Cyclic di-GMP activation of polynucleotide phosphorylase signal-dependent RNA processing.
ABSTRACT The second messenger cyclic diguanylic acid (c-di-GMP) is implicated in key lifestyle decisions of bacteria, including biofilm formation and changes in motility and virulence. Some challenges in deciphering the physiological roles of c-di-GMP are the limited knowledge about the cellular targets of c-di-GMP, the signals that control its levels, and the proportion of free cellular c-di-GMP, if any. Here, we identify the target and the regulatory signal for a c-di-GMP-responsive Escherichia coli ribonucleoprotein complex. We show that a direct c-di-GMP target in E. coli is polynucleotide phosphorylase (PNPase), an important enzyme in RNA metabolism that serves as a 3' polyribonucleotide polymerase or a 3'-to-5' exoribonuclease. We further show that a complex of polynucleotide phosphorylase with the direct oxygen sensors DosC and DosP can perform oxygen-dependent RNA processing. We conclude that c-di-GMP can mediate signal-dependent RNA processing and that macromolecular complexes can compartmentalize c-di-GMP signaling.
SourceAvailable from: Lina María Ruiz Hincapié[Show abstract] [Hide abstract]
ABSTRACT: An understanding of biofilm formation is relevant to the design of biological strategies to improve the efficiency of the bioleaching process and to prevent environmental damages caused by acid mine/rock drainage. For this reason, our laboratory is focused on the characterization of the molecular mechanisms involved in biofilm formation in different biomining bacteria. In many bacteria, the intracellular levels of c-di-GMP molecules regulate the transition from the motile planktonic state to sessile community-based behaviors, such as biofilm development, through different kinds of effectors. Thus, we recently started a study of the c-di-GMP pathway in several biomining bacteria including Acidithiobacillus caldus. C-di-GMP molecules are synthesized by diguanylate cyclases (DGCs) and degraded by phosphodiesterases (PDEs). We previously reported the existence of intermediates involved in c-di-GMP pathway from different Acidithiobacillus species. Here, we report our work related to At. caldus ATCC 51756. We identified several putative-ORFs encoding DGC and PDE and effector proteins. By using total RNA extracted from At. caldus cells and RT-PCR, we demonstrated that these genes are expressed. We also demonstrated the presence of c-di-GMP by mass spectrometry and showed that genes for several of the DGC enzymes were functional by heterologous genetic complementation in Salmonella enterica serovar Typhimurium mutants. Moreover, we developed a DGC defective mutant strain (Δc1319) that strongly indicated that the c-di-GMP pathway regulates the swarming motility and adherence to sulfur surfaces by At. caldus. Together, our results revealed that At. caldus possesses a functional c-di-GMP pathway which could be significant for ores colonization during the bioleaching process.PLoS ONE 02/2015; 10(2):e0116399. DOI:10.1371/journal.pone.0116399 · 3.53 Impact Factor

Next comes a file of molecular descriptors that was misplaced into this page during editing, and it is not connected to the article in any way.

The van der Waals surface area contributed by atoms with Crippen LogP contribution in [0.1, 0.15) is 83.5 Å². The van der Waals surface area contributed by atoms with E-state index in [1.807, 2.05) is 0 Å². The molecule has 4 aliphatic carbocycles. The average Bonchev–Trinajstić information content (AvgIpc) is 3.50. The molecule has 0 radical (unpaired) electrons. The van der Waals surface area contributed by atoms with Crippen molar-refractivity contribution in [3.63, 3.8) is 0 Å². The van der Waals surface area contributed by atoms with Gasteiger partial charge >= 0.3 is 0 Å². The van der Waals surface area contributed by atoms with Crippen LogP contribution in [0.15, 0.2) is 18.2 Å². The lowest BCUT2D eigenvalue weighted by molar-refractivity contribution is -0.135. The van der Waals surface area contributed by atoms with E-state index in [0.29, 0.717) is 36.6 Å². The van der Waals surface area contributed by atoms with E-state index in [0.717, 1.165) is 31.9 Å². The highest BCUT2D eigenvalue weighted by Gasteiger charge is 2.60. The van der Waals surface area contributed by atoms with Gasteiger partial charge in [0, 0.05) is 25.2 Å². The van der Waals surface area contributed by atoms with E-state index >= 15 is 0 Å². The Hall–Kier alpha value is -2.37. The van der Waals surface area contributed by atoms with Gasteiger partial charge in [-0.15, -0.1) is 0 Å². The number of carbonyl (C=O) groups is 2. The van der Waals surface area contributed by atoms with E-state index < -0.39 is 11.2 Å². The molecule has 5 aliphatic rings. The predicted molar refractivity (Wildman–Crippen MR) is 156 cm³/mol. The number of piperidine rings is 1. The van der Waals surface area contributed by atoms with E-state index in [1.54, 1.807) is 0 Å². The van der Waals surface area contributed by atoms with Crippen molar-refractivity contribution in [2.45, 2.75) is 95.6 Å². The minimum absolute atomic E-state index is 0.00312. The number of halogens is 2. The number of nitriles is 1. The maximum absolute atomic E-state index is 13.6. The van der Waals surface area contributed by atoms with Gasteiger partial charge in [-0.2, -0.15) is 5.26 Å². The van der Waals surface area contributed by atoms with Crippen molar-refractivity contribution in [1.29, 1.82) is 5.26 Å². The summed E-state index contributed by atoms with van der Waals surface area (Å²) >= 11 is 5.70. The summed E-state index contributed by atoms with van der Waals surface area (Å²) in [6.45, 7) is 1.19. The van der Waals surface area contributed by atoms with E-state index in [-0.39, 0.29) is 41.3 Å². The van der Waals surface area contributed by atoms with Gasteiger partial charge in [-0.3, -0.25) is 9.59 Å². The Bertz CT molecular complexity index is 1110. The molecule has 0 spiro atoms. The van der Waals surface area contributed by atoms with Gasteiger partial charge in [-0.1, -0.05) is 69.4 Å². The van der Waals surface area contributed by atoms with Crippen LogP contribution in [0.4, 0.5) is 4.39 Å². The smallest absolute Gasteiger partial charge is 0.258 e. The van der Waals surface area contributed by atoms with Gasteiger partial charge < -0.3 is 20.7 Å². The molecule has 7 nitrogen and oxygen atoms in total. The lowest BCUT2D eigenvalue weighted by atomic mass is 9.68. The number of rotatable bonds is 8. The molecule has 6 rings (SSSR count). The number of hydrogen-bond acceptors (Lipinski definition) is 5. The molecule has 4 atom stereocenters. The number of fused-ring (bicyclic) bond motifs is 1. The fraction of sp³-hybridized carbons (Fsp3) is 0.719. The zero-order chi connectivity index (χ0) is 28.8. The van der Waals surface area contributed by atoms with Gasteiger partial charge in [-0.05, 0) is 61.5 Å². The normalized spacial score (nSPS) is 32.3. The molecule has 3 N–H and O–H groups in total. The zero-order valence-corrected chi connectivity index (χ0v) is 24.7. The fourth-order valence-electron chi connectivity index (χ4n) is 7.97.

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ABSTRACT: Escherichia coli Direct Oxygen Sensor (Ec DOS, also known as Ec DosP) is a heme-based O2-sensing phosphodiesterase from Escherichia coli that catalyzes the conversion of cyclic-di-GMP to linear di-GMP. Cyclic-di-GMP is an important second messenger in bacteria, highlighting the importance of understanding structure-function relationships of Ec DOS. Ec DOS is composed of an N-terminal heme-bound O2-sensing PAS domain and a C-terminal phosphodiesterase catalytic domain. Notably, its activity is markedly enhanced by O2 binding to the heme Fe(II) complex in the PAS sensor domain. X-ray crystal structures and spectroscopic and catalytic characterization of the wild-type and mutant proteins have provided important structural and functional clues to understanding the molecular mechanism of intramolecular catalytic regulation by O2 binding. This review summarizes the intriguing findings that have obtained for Ec DOS.
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ABSTRACT: The chaperone protein HSPA5/Dna K is conserved throughout evolution from higher eukaryotes down to prokaryotes. The celecoxib derivative OSU-03012 (also called AR-12) interacts with Viagra or Cialis in eukaryotic cells to rapidly reduce HSPA5 levels as well as blunt the functions of many other chaperone proteins. Because multiple chaperones are modulated in eukaryotes, the expression of cell surface virus receptors is reduced and because HSPA5 in blocked viruses cannot efficiently replicate. Because DnaK levels are reduced in prokaryotes by OSU-03012, the levels of DnaK chaperone proteins such as Rec A decline, which is associated with bacterial cell death and a resensitization of so-called drug-resistant superbugs to standard of care antibiotics. In Alzheimer's disease, HSPA5 has been shown to play a supportive role for the progression of tau phosphorylation and neurodegeneration. Thus, in eukaryotes, HSPA5 represents a target for anticancer, antiviral, and anti-Alzheimer's therapeutics and in prokaryotes, DnaK and bacterial phosphodiesterases represent novel antibiotic targets that should be exploited in the future by pharmaceutical companies.DNA and Cell Biology 03/2015; 34(3):153-8. DOI:10.1089/dna.2015.2808 · 1.99 Impact Factor